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A tension to detail

One Good Turn A Novel Kate Atkinson Little, Brown: 418 pp., $24.99

October 08, 2006|Jane Smiley | Jane Smiley's most recent book is "13 Ways of Looking at the Novel." Her new novel will appear in February.

THE muse of Kate Atkinson's first novel, "Behind the Scenes at the Museum," was Laurence Sterne, and appropriately so -- the 1995 Whitbread Prize winner was a family saga, set in Yorkshire, a dour and funny counter-history of Britain in the 20th century. Not for Atkinson the stirring heroism of the hard-pressed Brits of World War II, rejecting fear itself, but rather a colder toughness in which mothers are terrifying, young men hapless and unlucky while not being brave and two generations are blighted by the sheer bad luck of being born in time for first one war and then another. When I read "Behind the Scenes at the Museum," I found it strangely thrilling, because while Atkinson's subject matter was difficult, her style was lively -- not only witty but also smart, eclectic and generous. She could claim descent from Sterne, but as a woman at the end of the 20th century, she had a right to a harsher, more jaded vision.

In 2004, after several other novels and a book of stories, Atkinson produced the bestseller "Case Histories," a mystery again set in the north of England, and again the saga of a family that is way beyond dysfunctional and well into the realm of psychopathological. Her detective hero, Jackson Brodie, manages not only to solve a crime and disentangle a previous disappearance, but also to supply the novel with the closest thing possible to a happy ending -- he inherits some money and takes up with one of the family's remaining daughters, an actress named Julia.

By the beginning of Atkinson's new novel, "One Good Turn," though, Jackson has discovered that his inheritance is not the pleasure he had hoped and that his relationship with Julia is, if not comfortless, then at least directionless. The two find themselves in Scotland, where Julia is acting in an experimental play at the Edinburgh International Festival and Jackson is at loose ends. But the book doesn't start with Jackson. It opens with an irritable and disoriented driver fighting traffic in a maze of one-way streets. He stops short and is bumped from behind. When he gets out of his car, his ill temper is more than matched by that of the man who rear-ended him, who attacks with a baseball bat and beats him unconsciousness.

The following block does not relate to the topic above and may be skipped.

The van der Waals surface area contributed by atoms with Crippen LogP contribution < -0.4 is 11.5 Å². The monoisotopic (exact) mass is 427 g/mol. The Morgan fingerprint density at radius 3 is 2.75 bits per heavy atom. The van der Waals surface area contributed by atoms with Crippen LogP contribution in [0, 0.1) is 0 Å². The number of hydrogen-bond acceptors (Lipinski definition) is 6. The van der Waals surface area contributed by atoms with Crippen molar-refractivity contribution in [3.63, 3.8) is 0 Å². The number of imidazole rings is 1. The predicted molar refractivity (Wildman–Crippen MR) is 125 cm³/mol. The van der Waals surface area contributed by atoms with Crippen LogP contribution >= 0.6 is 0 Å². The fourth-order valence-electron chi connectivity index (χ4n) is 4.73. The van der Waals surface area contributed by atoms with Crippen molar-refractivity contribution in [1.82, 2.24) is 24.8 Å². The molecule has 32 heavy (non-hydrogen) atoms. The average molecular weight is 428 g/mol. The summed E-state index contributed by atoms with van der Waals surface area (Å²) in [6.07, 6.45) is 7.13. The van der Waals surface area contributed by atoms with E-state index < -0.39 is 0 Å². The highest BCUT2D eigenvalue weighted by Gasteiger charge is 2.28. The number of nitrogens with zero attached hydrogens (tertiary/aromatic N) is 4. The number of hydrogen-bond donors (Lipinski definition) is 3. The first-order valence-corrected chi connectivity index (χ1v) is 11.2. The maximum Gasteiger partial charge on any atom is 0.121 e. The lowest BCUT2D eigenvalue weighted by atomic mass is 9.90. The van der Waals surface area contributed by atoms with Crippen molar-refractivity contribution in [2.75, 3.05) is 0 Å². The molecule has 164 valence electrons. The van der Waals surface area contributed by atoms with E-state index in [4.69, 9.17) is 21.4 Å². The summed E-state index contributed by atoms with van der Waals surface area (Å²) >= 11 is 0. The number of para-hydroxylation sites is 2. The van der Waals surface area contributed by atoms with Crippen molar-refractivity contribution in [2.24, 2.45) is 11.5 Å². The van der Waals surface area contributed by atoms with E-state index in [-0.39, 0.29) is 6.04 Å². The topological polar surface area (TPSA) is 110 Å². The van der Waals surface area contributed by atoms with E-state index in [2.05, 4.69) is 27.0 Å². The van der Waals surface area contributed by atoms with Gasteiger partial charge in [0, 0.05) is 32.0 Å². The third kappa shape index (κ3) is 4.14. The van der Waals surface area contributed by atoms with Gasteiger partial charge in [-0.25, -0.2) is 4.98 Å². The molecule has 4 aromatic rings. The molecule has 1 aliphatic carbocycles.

Ranged around this incident are the witnesses, all of whom seem at first to have no relationship to one another. The most material of these is a diminutive and retiring writer of old-fashioned, Agatha Christie-like whodunits named Martin Canning, who lives in Edinburgh and manages, by throwing his briefcase (and laptop), to prevent the driver from being killed. Martin and this mysterious victim are taken to the hospital, where Martin finds himself in a semi-nurturing relationship with the unconscious stranger, mostly because he doesn't have the courage to resist the assumptions and instructions of hospital personnel. Jackson is also one of the chance witnesses, the only one who gets the license number of the assailant before he speeds away. Sure enough, he is reluctantly drawn into the mystery, and subsequently finds himself in a seemingly unrelated mystery of his own.

But of course it is not unrelated, because "One Good Turn" has a plot and a genealogy. Atkinson's form is similar to that of Wilkie Collins' "The Woman in White" -- if not the earliest example of the mystery genre in British literature, then one of them. Her narrative shifts from point of view to point of view, and every character brings his or her own insights to the developing plot. The result is a richness of texture well suited to a writer of Atkinson's gifts. Such a structure carries a promise that each character will express his or her perspective in a manner refreshingly different from the others, but that in the end their connections will be clear and several mysteries will be solved. These include who did it and why did he do it, but also something more: the larger links of the plot, which may indeed be a conspiracy, and the more tenuous connections between characters, which may or may not become relationships.

Atkinson is especially good at the first of these requirements. Her evocations of the people here -- a wealthy middle-aged woman, a 15-year-old boy, a female police inspector -- are neat and insightful, and serve to draw us into their lives while prolonging and twisting the mystery that brings them together. Especially entertaining is Atkinson's portrait of Gloria, the somewhat overlooked wife of a local Edinburgh developer. Faithful to her husband and to her lifelong duties as homemaker and mother, Gloria is beginning to realize that perhaps she has been had. She is not, however, without inner resources. As in "Case Histories," Atkinson is adept at dealing out surprises, especially those that turn up just as the reader is thinking she has uncovered everything.

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